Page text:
WELLINGTON (Reuters): Kane Williamson and BJ Watling were so much in the flow of their world record partnership, they appeared surprised to see captain Brendon McCullum waving them in as he declared to set Sri Lanka a target of 390 to win the second test at the Basin Reserve. Williamson and Watling combined for a world record sixth-wicket stand of 365 runs in New Zealand’s 524 for five declared, with Williamson undefeated on 242, while Watling was on 142 not out. Sri Lanka ended the fourth day on 45 for one. The partnership turned the match for the hosts, who only had a 24-run lead when the duo began batting together late on Monday and the visitors looking like they could sew up a series-levelling victory inside three days. “BJ and I were quite content to keep ticking it along but Brendon thought it was best to declare and he did,” said Williamson, adding that personal milestones like a possible triple century were not even in the picture. “It was still a long way away, but that’s just part of the game isn’t it? You just have the team as your focus and that keeps you going and what BJ and I were thinking about. We needed to draw on that to bat as long as we did. That was very much the motivating factor and then Brendon was waving his arms so that’s fine.” Williamson would not reveal exactly what was discussed in the middle as he and Watling built their partnership ball by ball, over by over and session by session. Often, he said, it was just a few short words, with the wicketkeeper the more chatty of the two. “When BJ came out he was doing most of the talking,” Williamson said. “When you get on a bit of a flow the chats are short and sharp, bit of a glove punch and you get back to doing what you were doing. It got to the point where we were trying to keep each other going and just meeting in the middle and talking about the plans and batting for as long as we can. That was the focus (and) it was just nice to bat as long as we did. The team needed it.”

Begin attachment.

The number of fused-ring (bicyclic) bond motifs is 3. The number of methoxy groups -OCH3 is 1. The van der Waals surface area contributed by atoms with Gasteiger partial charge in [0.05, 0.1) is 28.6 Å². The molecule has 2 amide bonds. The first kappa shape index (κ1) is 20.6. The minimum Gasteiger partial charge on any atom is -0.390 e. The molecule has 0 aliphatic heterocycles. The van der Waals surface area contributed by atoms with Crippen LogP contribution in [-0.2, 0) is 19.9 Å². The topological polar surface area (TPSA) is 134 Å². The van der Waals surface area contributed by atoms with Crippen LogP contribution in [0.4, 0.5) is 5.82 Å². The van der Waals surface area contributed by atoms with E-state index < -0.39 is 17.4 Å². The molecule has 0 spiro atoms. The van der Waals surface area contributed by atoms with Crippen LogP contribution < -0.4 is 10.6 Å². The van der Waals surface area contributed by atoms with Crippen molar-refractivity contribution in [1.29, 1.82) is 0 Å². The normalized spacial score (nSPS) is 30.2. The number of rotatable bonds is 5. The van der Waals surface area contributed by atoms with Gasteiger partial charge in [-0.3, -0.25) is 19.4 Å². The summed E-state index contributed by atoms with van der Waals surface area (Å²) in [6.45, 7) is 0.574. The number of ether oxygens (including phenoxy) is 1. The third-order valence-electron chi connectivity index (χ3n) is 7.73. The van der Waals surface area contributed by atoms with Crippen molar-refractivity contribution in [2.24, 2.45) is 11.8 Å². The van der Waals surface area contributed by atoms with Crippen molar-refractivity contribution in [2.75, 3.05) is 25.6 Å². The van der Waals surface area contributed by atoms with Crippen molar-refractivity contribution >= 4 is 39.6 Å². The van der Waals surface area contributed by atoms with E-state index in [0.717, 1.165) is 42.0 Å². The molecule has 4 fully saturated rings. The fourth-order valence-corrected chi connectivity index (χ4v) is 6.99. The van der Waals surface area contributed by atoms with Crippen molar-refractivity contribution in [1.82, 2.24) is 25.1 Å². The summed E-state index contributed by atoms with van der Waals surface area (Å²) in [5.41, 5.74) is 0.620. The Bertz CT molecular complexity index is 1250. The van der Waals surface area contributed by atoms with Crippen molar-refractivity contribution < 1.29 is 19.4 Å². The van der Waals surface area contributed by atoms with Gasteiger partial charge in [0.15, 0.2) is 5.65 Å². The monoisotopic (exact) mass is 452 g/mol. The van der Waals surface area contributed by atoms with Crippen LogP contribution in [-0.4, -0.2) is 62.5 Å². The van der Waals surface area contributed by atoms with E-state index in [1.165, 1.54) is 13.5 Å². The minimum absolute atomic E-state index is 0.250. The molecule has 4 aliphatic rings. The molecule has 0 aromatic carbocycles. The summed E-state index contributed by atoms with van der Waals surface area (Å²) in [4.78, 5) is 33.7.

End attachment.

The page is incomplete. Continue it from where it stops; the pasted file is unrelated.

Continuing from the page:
New Zealand need to bring ‘A’ game to ensure victory

WELLINGTON (Reuters): New Zealand would need to bring their ‘A’ game back to the Basin Reserve on Wednesday to dismiss Sri Lanka fighting to salvage the test series on a very good batting wicket, according to batsman Kane Williamson. Sri Lanka were 45 for one at the close of play on Tuesday, needing another 345 runs on the final day after Williamson and BJ Watling had turned the game in the hosts’ favour with a world record sixth-wicket partnership of 365.   “Obviously the wicket was a very good batting surface,” said Williamson, who scored a career-best 242 not out. “We have got to come back tomorrow and bring our ‘A’ game to dismiss a strong Sri Lankan batting lineup. “They showed in the first innings they were more than comfortable on that surface. “If we can get a couple early tomorrow that will put us in a very strong position but I think patience is key because it is a good surface.   “But if you get one (wicket) then things can happen quite quickly so who knows how tomorrow unfolds.” Sri Lanka need to win the game to level the two-match series after New Zealand won the first test in Christchurch. The highest successful run chase batting last on the Basin Reserve is the 277 for three that Pakistan achieved in 2003.   Opener Kaushal Silva will resume on 20 on Wednesday along with nightwatchman Dhammika Prasad, though he gave several hints late on Tuesday that his stay at the crease may be short, which will bring Kumar Sangakkara, who scored 203 in the first innings, to the wicket. “We are going to have to work hard to take nine more wickets,” Williamson added, aware of the threat Sangakkara will pose. “If we bowl in the right areas like we know we can (we can) create opportunities, but anyone with Kumar Sangakkara in their team can have confidence so I think it’s set up for a good day of test cricket.”